September heralds the beginning of autumn, and the start of a new school year. Parents, teachers and children wonder what that year is going to be like. Exciting? Daunting? Fun-filled? Work-laden? Many kids navigate the change from summertime leisure to academic learning without any difficulty, whereas others find it hard to settle into “back-to-school” mode. Even very capable learners can experience challenges. Parents often ask, “How can we help our children through that transitional period when school begins, and then onward, through the months ahead?”
Here are four tips for success:
1 — Be attuned to what’s happening in your children’s lives. Parents who stay on top of things over the course of the year are better positioned to guide, advise and troubleshoot more effectively. Listen. Observe. Don’t be pushy or annoying. Do make an effort to be “in-the-know” about the highs, lows and rollercoaster moments.
2 — Respect children’s views. Children learn in different ways. Honour their interests, and try to accommodate their learning preferences. Kids learn best when they’re happy, motivated and appropriately challenged.
3 – Give children access to relevant, stimulating learning opportunities. Help them acquire what they need to enable learning to happen as seamlessly as possible. This includes materials, work space, ample sleep and nutritional food.
4 – Be available to offer reinforcement and encouragement. Acknowledge children’s efforts, and help them see the value of a strong work ethic. Remember that unstructured playtime is important, too.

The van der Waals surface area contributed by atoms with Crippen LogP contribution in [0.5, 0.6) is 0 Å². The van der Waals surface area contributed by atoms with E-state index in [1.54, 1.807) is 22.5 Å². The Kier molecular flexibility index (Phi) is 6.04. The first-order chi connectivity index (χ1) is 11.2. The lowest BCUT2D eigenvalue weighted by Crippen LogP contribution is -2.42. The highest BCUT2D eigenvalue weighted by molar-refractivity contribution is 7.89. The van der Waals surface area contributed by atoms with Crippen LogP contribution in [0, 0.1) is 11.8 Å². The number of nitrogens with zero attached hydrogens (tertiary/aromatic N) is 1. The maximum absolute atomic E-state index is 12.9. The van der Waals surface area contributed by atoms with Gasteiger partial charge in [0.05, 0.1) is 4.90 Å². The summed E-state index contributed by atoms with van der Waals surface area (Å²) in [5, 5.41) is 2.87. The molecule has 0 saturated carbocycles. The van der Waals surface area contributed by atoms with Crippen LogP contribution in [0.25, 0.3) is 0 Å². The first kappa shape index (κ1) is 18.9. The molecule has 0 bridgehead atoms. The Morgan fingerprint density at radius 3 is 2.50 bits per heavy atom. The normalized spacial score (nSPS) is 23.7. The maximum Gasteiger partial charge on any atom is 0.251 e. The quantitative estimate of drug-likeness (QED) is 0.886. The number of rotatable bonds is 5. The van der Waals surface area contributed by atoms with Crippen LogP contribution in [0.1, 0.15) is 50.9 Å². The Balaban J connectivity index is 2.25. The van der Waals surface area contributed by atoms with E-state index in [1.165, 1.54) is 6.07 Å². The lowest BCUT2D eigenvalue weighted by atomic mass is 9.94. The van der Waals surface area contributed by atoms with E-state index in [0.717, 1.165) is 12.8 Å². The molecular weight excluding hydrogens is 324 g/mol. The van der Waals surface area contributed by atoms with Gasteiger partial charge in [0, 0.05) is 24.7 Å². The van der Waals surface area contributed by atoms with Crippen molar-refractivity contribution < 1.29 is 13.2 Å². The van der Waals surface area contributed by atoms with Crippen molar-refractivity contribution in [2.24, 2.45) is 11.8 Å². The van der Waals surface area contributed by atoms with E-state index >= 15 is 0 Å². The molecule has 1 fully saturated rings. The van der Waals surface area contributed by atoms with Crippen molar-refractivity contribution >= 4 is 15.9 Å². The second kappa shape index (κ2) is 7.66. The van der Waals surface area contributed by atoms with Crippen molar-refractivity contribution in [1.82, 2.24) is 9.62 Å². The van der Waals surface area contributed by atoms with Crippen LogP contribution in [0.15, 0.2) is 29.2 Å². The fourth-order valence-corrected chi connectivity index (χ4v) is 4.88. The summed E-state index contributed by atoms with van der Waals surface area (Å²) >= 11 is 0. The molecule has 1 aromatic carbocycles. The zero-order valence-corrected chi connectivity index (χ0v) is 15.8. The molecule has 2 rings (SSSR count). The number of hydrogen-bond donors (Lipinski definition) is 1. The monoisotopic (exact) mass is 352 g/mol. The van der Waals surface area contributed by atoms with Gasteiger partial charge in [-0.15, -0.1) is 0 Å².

The world is bursting with opportunities for children to acquire knowledge. There’s no end to experiences and venues that can provide starting points for meaningful learning —sparking children’s creativity and triggering inquiry. Encourage kids to ask questions about what they see and do, and to explore possible answers by investigating a range of options (including people, websites and books). Help them try new things (sports activities, arts, foods, etc.), and visit new places (campgrounds, parks, fairs, museums, etc.). The more experiences they have, the more they’ll learn. What occurs in children’s lives beyond their classrooms serves as a catalyst, linking the real world to their academic learning, and making that learning more relevant.
As the school year revs into full gear, parents should continue to be watchful, wise and responsive. There will be countless ways to transform everyday circumstances into opportunities for children to develop and activate their intelligence, and to apply their efforts successfully and productively. Parents who start off the school year by being well informed will be better equipped to help their children transition to new classrooms and friends, engage in learning opportunities, and enjoy that learning to the fullest in the weeks and months ahead.
For suggestions and strategies to help children thrive see Beyond Intelligence: Secrets for Raising Happily Productive Kids (House of Anansi, 2014).
Joanne Foster, EdD is co-author (with Dona Matthews) of Beyond Intelligence: Secrets for Raising Happily Productive Kids (2014, House of Anansi), and the award-winning Being Smart About Gifted Education (2009, Great Potential Press). She teaches at the Ontario Institute for Studies in Education at the University of Toronto, and she is also a parent, consultant, researcher, and education specialist with over 30 years of experience working in the field of gifted education. She writes extensively about high-level development, and presents on a wide range of topics at conferences and learning venues across North America. Her next book Not Now, Maybe Later: Helping Children Overcome Procrastination is in press.
For more information go to www.beyondintelligence.net.